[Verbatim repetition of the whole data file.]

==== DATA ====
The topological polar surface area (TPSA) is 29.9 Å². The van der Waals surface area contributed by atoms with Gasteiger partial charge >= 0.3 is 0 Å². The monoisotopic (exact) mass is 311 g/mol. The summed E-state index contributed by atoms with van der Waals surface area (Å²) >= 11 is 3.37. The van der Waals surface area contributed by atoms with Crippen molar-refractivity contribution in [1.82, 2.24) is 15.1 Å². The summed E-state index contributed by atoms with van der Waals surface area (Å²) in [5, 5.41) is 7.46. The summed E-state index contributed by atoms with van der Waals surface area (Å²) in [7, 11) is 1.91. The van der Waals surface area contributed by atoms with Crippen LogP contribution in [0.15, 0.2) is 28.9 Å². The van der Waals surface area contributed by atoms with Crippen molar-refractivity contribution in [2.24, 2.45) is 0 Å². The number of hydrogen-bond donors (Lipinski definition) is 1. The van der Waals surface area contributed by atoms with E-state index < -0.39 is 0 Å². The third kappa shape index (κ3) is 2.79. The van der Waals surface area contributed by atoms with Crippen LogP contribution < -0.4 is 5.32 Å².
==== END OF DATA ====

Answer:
The topological polar surface area (TPSA) is 29.9 Å². The van der Waals surface area contributed by atoms with Gasteiger partial charge >= 0.3 is 0 Å². The monoisotopic (exact) mass is 311 g/mol. The summed E-state index contributed by atoms with van der Waals surface area (Å²) >= 11 is 3.37. The van der Waals surface area contributed by atoms with Crippen molar-refractivity contribution in [1.82, 2.24) is 15.1 Å². The summed E-state index contributed by atoms with van der Waals surface area (Å²) in [5, 5.41) is 7.46. The summed E-state index contributed by atoms with van der Waals surface area (Å²) in [7, 11) is 1.91. The van der Waals surface area contributed by atoms with Crippen LogP contribution in [0.15, 0.2) is 28.9 Å². The van der Waals surface area contributed by atoms with Crippen molar-refractivity contribution in [2.24, 2.45) is 0 Å². The number of hydrogen-bond donors (Lipinski definition) is 1. The van der Waals surface area contributed by atoms with E-state index < -0.39 is 0 Å². The third kappa shape index (κ3) is 2.79. The van der Waals surface area contributed by atoms with Crippen LogP contribution < -0.4 is 5.32 Å².